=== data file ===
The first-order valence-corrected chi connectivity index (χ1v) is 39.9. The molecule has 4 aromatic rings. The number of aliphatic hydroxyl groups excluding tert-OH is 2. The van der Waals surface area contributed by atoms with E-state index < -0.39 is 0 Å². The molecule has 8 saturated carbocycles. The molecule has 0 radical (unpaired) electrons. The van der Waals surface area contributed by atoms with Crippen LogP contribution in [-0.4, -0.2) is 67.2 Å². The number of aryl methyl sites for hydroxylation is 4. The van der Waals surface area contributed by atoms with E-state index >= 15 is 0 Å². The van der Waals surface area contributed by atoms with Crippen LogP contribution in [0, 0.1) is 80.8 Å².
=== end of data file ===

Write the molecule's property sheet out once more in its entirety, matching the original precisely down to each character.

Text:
The first-order valence-corrected chi connectivity index (χ1v) is 39.9. The molecule has 4 aromatic rings. The number of aliphatic hydroxyl groups excluding tert-OH is 2. The van der Waals surface area contributed by atoms with E-state index < -0.39 is 0 Å². The molecule has 8 saturated carbocycles. The molecule has 0 radical (unpaired) electrons. The van der Waals surface area contributed by atoms with Crippen LogP contribution in [-0.4, -0.2) is 67.2 Å². The number of aryl methyl sites for hydroxylation is 4. The van der Waals surface area contributed by atoms with E-state index >= 15 is 0 Å². The van der Waals surface area contributed by atoms with Crippen LogP contribution in [0, 0.1) is 80.8 Å².